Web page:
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American experts' turnaround on aspirin taken daily for prevention

2021-10-12T20:27:20.826Z

Daily intake of aspirin to reduce the risk of heart attack or stroke should no longer be recommended for ...



Daily aspirin intake to reduce the risk of heart attack or stroke should no longer be recommended in the United States for people 60 years and older, a panel of American experts said Tuesday.

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As for people aged 40 to 59, at risk but having no history of cardiovascular disease, they must individually make the decision to initiate this treatment, after discussion with their doctor, added these experts. This is a turnaround on the issue, which concerns millions of people as the practice is so widespread in the country. Cardiovascular disease is the leading cause of death in the United States.

Since 2016, experts from the US Preventive Services Task Force, whose recommendations are widely followed, have recommended aspirin for people in their 50s with an assessed risk of 10% of heart attack or stroke in the following ten years.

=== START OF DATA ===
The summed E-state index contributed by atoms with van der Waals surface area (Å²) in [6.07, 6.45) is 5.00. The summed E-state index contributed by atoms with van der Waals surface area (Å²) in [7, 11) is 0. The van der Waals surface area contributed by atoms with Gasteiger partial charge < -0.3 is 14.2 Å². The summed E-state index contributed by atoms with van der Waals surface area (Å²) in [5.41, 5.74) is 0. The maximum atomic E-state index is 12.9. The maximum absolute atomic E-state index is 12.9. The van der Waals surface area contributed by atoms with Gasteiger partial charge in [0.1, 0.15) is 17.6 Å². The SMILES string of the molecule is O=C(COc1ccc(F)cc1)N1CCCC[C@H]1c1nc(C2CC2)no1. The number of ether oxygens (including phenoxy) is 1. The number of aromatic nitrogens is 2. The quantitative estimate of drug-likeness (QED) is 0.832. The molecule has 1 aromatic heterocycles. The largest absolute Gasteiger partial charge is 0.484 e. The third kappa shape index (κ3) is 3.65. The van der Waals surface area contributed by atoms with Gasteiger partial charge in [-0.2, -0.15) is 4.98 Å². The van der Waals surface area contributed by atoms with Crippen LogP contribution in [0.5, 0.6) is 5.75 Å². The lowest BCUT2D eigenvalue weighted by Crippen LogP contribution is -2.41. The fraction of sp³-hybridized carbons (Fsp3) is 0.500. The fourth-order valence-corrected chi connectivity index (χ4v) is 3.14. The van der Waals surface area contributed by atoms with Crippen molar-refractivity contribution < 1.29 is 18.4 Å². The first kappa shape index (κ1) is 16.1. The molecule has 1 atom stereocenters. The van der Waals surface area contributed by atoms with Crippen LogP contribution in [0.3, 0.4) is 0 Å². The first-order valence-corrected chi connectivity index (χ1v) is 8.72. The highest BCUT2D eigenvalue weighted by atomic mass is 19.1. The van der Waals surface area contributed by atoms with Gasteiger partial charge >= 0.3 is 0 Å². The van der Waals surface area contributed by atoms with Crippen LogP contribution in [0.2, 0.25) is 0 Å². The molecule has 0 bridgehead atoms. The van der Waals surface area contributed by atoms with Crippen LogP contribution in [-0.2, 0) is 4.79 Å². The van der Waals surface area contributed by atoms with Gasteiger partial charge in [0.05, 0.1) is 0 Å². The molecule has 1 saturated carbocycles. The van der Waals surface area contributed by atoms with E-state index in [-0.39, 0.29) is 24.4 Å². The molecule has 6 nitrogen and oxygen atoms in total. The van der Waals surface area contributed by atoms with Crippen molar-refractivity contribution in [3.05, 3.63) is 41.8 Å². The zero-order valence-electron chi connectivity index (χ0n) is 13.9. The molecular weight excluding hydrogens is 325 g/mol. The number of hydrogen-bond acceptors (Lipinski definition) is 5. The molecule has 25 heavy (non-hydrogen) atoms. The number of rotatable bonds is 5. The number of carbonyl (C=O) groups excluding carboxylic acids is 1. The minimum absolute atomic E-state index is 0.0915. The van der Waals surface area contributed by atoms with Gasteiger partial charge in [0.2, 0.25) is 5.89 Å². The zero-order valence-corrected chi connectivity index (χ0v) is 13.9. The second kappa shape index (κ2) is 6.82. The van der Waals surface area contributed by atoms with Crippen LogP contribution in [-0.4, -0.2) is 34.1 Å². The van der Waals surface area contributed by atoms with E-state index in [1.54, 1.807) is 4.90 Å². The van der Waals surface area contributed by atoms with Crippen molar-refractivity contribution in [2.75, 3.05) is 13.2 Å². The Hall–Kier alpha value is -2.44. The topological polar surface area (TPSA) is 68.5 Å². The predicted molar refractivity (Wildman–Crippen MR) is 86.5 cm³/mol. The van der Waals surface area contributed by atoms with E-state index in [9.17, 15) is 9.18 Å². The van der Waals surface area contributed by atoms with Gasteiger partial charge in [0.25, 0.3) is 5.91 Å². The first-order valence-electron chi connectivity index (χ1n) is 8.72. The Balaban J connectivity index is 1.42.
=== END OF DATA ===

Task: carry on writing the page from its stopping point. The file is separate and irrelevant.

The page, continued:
They also believed that people in their 60s at risk could take this preventive treatment on the basis of an individual decision.

But for several years, studies have questioned the American recommendations.

Aspirin thins the blood, which prevents blood clots and helps reduce the risk of heart attack or stroke.

Not enough profits

On Tuesday, however, experts felt that these benefits were not enough to, in older people, offset the increased risk of bleeding, especially in the brain or intestines.

"Using aspirin on a daily basis may help prevent heart attacks and strokes in some, but it can also cause serious adverse effects, such as internal bleeding,"

Dr. John Wong, member of the hospital, said in a statement. Task Force.

"It is important that people between the ages of 40 and 59 who have no history of heart disease have a conversation with their doctor to decide together whether starting aspirin is right for them,"

he said. added.

These new recommendations are not yet final, being first subject to a period of public debate until early November.

They do not apply to people taking aspirin after having already suffered a stroke or heart attack, the statement said.

It is estimated that each year about 600,000 Americans suffer from a first heart attack, and about 610,000 from a first stroke.

Taking aspirin to reduce this risk is often initiated spontaneously by Americans.

Thus, according to a 2017 study, 23.4% of adults aged 40 and over without cardiovascular disease took aspirin as a preventive measure, of which 22.8% did so without a recommendation from a healthcare professional.

Source: lefigaro

All business articles on 2021-10-12

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